And no, I haven't listened to ribbons for more than a quick demo in a shop. Thanks for making this point.

    Cheeky..

     

    Plenty of modern ribbons about in fact they seem to have had a bit of a fashion comeback in recent years, go have a good listen, you won't regret it.


  10. @ajxdhave you had a good listen to anything with ribbon tweeters in? In my experience they can be a bit of an acquired taste and can sound very bright if done badly but if right I think you'll like them, their biggest plus for me is the midrange warmth they add along with the top end clarity and that allows the crossover for the bottom end to get more thought put into it. 


  11. Hi all I'm in Waxhaw near Charlotte NC for RSD this year so can anyone suggest which would be the best store to go to and what sort of time I would need to go to start queing?

     

    I could go into Charlotte or one of the towns around me.

     

    Thanks in advance


  12. On 19/03/2018 at 11:44 PM, dreamover said:

    I’m digging it as an album. I knew it would be all over the place, considering all the different musicians and recording sessions. I think he’s completely lost his mind, in a good way. 

    I agree I'm liking the non conformity, a friend described it as his Zappa phase which I think is a fair comment.


  13. In general vinyl records were in their heyday in the late 70's and early 80's with the absolute peak for high end turntables being in the mid to late 90's before the CD based decline really set in first time round. So basically more varied good turntables were made and in higher numbers during the 70's and 80's so it was easier to get a good turntable. The basic building blocks of a good turntable haven't changed and when no one wanted them $300 for a new table could buy you a used table where the equivalent used table if it were new now would be 10 times that.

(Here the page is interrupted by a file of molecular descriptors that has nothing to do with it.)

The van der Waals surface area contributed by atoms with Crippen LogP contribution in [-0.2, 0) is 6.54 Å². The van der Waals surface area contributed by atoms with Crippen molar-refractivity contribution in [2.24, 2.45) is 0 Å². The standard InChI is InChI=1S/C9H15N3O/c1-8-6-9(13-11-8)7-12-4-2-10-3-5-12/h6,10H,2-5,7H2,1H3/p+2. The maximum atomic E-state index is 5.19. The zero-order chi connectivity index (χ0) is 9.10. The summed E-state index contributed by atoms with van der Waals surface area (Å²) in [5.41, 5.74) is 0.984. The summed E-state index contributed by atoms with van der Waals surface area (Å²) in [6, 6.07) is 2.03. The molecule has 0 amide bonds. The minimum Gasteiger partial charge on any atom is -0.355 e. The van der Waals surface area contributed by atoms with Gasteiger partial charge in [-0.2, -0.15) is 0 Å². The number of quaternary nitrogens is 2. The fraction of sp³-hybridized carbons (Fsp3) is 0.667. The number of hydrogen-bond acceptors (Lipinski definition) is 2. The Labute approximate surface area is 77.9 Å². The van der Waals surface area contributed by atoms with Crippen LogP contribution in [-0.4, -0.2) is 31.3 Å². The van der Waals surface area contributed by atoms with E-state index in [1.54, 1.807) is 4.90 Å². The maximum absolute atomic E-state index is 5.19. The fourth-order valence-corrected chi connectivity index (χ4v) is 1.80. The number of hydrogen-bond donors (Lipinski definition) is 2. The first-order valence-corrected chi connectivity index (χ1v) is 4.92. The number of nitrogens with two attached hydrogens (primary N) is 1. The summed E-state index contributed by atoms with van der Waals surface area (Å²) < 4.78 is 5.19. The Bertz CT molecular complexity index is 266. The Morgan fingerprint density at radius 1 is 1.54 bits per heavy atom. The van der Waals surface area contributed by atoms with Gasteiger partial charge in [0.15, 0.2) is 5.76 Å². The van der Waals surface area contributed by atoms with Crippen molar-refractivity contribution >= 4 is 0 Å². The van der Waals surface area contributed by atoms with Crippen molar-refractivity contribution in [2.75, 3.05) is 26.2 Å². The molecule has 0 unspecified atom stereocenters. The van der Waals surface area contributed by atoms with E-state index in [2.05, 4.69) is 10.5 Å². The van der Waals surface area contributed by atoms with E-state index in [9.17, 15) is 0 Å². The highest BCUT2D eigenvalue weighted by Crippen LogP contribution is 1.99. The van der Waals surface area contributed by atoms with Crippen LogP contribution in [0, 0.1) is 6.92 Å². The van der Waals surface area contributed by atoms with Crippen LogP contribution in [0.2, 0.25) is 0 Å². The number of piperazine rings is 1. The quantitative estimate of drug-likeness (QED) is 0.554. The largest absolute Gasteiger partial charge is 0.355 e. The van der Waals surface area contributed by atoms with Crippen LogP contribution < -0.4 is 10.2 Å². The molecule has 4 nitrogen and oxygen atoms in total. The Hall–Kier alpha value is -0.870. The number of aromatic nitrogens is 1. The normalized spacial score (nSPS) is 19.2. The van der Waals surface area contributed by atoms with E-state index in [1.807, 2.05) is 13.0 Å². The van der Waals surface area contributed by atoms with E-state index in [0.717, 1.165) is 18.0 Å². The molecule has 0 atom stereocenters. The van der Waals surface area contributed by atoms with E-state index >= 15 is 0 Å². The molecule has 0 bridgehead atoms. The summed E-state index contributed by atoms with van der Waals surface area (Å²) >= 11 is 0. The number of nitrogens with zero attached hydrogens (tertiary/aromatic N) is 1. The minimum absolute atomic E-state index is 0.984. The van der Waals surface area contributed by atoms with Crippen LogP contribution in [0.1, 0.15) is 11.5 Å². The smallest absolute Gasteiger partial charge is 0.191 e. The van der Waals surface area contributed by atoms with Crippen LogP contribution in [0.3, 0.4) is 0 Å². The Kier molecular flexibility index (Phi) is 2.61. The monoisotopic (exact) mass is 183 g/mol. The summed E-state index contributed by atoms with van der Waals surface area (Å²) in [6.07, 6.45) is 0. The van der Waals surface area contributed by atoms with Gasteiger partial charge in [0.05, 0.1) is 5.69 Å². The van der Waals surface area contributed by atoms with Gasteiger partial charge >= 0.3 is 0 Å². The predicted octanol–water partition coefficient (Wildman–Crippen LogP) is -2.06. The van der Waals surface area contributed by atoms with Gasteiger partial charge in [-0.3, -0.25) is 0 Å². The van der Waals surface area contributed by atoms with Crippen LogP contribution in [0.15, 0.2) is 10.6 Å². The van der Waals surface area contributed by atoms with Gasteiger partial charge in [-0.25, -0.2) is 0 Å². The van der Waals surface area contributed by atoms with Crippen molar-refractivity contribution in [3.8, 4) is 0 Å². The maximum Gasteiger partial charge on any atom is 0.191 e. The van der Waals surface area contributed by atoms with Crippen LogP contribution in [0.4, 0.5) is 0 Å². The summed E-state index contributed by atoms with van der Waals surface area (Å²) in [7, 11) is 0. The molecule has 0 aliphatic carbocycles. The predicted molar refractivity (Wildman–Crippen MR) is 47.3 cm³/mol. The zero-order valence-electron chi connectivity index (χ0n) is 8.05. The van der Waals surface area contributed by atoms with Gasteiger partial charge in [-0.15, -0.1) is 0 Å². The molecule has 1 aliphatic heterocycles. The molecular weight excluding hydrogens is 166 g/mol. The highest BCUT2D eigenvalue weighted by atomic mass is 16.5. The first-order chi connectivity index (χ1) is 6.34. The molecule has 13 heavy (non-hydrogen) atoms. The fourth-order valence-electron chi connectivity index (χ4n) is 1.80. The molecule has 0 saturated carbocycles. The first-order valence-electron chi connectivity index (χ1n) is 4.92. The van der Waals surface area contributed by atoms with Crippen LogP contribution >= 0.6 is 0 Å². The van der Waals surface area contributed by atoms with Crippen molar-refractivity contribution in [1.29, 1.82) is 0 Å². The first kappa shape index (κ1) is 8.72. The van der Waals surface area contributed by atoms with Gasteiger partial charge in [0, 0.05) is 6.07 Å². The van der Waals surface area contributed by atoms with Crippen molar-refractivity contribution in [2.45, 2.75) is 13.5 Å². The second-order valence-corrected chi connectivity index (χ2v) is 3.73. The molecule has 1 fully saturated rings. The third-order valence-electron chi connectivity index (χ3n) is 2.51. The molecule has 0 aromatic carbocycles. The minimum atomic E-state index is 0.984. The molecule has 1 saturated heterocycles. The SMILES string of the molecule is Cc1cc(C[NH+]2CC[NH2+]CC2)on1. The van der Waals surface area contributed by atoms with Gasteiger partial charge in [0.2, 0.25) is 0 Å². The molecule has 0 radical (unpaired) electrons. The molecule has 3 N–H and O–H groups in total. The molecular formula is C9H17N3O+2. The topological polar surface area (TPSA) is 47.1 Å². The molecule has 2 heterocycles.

The down side of that is because so many turntables were made back then there was also plenty of absolute rubbish as well and all points in between so it is just as easy to pick up a big pile of crap.

     

    Now with turntables being back in fashion good used tables are now valued much higher so you have to do your research and or be lucky to find a bargain but in general for an average decent turntable you will still get more bang for your buck with a used table over a new one but that gap is slowly closing, and if spending a lot of money (I mean in the thousands) then with modern technology there are some amazing  brand new tables around but that has never been any different.

     

    As I say the basic fundamentals of a good turntable haven't changed and there really is nothing new as everything is either a refinement of an earlier design or more accurately a blatant copy so you pay your money and take your choice. The bottom line with going used is research, research, research but the internet can be a huge help and a huge hindrance, there is a huge amount of info out there but a lot of it is utter rubbish. e.g. "My (insert name here) is the best turntable in the world" coming from someone who has only ever heard two turntables in their life isn't really to be trusted. Try and talk to people who have listened to lots of different turntables for their opinions but ultimately trust your own ears.

     

    And as to B&O, like all makers that produced many models over a long period, they made everything from complete stunners all the way down to utter crap but the biggest things with B&O were that most of it unfortunately was form over function so the look was more important than the design in most cases, and with the turntables unlike most other makers turntables the cartridges were B&O specific and are now impossible to get new so you have to have them rebuilt at quite a cost.